ARKADELPHIA, Ark. — In the latest report card from the nation's civil engineers, America's bridges overall got a "C" Grade, but we are a year removed from the day Arkansas and Tennessee got a big old "F" on an important quiz.
The crack in the I-40 bridge to Memphis sent a shock across the state and sent Department of Transportation officials scrambling to get back on grade.
"We have about in Arkansas 12,700 to 12,800 bridge structures, and about 700 of those have non-redundant members on them," said Andy Nanneman, the head of the ARDOT Heavy Bridge Inspection Program, describing the critical parts that engineers worry most about, because if they fail, there's nothing else in the structure to absorb the load.
Nanneman confidently explains the science behind what his teams are tasked with on most days across the Natural State.
"Whether you're doing a routine on a multi-girder bridge or an inspection on a truss with non-redundant members, either way, they're working hard, paying attention," he said, which is a point that seems obvious, but has to be stated in the wake of the missed crack that led to at least one firing and two other early retirements and elevated him to the top spot.
"When it comes down to it, it's the inspectors in the field's responsibility to look at these non-redundant members," Nanneman said. "That was in policy and it just...this one got missed."
That one miss prompted a report from the federal government to assess ARDOT's inspection program. It made 18 recommendations, including some that sound alarming to a lay person, but that Nanneman says were already part of what his teams do or not difficult to incorporate.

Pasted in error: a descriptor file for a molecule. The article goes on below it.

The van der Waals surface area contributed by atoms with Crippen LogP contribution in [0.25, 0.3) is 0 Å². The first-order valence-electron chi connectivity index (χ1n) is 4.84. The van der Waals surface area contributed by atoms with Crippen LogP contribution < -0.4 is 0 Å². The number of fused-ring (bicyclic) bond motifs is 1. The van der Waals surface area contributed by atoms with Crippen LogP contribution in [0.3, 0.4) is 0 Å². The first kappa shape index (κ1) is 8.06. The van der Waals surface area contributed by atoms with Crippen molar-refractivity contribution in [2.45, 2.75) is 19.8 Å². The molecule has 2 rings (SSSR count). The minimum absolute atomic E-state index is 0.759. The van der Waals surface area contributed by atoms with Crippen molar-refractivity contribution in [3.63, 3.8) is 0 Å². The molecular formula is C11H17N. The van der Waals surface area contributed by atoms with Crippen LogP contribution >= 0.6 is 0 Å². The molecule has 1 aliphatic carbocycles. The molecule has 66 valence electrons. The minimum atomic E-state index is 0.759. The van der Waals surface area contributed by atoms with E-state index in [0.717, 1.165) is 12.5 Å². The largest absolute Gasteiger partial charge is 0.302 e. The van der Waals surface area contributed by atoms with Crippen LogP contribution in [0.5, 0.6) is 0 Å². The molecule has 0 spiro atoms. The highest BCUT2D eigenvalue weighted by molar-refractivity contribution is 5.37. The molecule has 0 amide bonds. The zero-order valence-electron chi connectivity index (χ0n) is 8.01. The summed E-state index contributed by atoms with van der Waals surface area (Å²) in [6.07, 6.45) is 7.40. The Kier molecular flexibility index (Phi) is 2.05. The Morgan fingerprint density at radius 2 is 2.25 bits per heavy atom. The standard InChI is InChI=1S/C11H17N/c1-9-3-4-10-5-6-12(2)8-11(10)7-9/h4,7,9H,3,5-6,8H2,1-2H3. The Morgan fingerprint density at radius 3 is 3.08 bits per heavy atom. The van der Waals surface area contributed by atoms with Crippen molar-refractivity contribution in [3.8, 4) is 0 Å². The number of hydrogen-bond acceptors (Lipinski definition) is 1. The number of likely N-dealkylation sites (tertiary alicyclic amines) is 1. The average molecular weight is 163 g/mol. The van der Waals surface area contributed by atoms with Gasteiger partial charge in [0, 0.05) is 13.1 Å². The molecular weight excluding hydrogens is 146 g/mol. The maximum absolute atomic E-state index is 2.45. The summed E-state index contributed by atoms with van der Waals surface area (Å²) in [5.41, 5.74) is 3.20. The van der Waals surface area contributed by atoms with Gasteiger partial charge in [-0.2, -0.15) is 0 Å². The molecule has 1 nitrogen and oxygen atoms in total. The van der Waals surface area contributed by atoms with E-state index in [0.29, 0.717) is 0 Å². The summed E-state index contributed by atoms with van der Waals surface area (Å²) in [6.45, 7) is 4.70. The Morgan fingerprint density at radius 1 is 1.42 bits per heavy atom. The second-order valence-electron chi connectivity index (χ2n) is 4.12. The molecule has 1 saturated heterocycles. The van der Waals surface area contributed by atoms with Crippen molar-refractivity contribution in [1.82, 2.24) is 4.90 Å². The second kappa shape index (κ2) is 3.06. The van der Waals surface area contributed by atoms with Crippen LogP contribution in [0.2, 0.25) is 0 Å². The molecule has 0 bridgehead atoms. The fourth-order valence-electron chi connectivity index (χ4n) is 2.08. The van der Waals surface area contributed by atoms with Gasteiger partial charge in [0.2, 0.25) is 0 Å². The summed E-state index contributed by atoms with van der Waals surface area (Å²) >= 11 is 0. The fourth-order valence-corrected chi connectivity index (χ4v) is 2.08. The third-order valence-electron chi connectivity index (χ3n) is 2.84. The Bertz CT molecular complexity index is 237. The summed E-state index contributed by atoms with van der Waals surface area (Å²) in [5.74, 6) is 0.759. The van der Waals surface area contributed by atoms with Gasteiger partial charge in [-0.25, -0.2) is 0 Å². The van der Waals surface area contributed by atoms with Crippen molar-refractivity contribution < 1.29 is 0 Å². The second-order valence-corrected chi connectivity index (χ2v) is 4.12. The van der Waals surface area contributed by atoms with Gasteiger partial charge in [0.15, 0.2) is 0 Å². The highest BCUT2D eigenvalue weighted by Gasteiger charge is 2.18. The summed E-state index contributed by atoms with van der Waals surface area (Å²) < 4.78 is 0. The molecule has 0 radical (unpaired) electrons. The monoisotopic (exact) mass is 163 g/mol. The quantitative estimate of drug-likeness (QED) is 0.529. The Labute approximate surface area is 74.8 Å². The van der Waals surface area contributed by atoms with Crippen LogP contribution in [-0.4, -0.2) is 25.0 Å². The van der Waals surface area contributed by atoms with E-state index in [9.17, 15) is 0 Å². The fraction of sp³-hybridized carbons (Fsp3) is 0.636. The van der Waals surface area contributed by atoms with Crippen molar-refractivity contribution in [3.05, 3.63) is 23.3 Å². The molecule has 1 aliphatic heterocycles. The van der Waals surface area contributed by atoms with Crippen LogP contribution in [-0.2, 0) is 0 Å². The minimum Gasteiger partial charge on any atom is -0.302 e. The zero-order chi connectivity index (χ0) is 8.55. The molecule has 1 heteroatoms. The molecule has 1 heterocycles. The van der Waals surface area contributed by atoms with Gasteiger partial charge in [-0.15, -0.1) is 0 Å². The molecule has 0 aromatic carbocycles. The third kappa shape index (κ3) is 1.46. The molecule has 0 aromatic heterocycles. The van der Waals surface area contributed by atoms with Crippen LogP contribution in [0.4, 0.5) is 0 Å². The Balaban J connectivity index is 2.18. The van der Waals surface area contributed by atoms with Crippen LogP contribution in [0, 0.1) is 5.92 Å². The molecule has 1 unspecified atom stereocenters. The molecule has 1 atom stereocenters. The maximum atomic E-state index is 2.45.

"We're still doing the same procedures we did," he said, while guiding reporters through an inspection of the Veterans' Memorial Bridge carrying state highway 51 bridge over the Ouachita River in Arkadelphia.
"We are enhancing some of our fracture-critical procedures and other bridges, which causes a little extra time enhancing your documents and your procedures, but as far as scheduling wise, that has remained consistent," he said.
The inspection Nanneman describes is far less intense than what would go into an older structure on a busier waterway. In fact, this is the first routine inspection of the bridge at the two-year mark of its life.
"They're going to kind of come through on the top looking at the deck with a lane closure," he said describing the roadway inspection that will be visible to drivers as they slowly slide by in one open lane while a special utility truck crawls along carrying a two-person team under the bridge.
"Then they'll come underneath the bridge with a Aspen A-42 and look at the steel girders, the bearings and the top of the caps," Nanneman says.
After Memphis, each crew has at least one engineer helping out on site along with the inspector. They have a fleet of those contorting elaborate bucket trucks getting eyes on tight spaces often high above a waterway.
On this day, the height isn't that dramatic to the river below, but inspections of the bridge members below the surface of the water are a priority for the future.
"We are doing a lot more under water inspections this year. That has been a change," Nanneman said. "We have a consultant doing a lot of dives on bridges that that haven't been done before due to [the federal government's] recommendation."
Nanneman likes to point out that in addition to those recommendations, the federal report made an equal number of commendations. They are way he stops short of calling the missed crack a "wake-up call" for ARDOT. He prefers to project reassurance.
"I feel pretty good about our our deck area, the condition of our deck area compared to other states," he said. "I've got confidence in our inspection program and in our structures."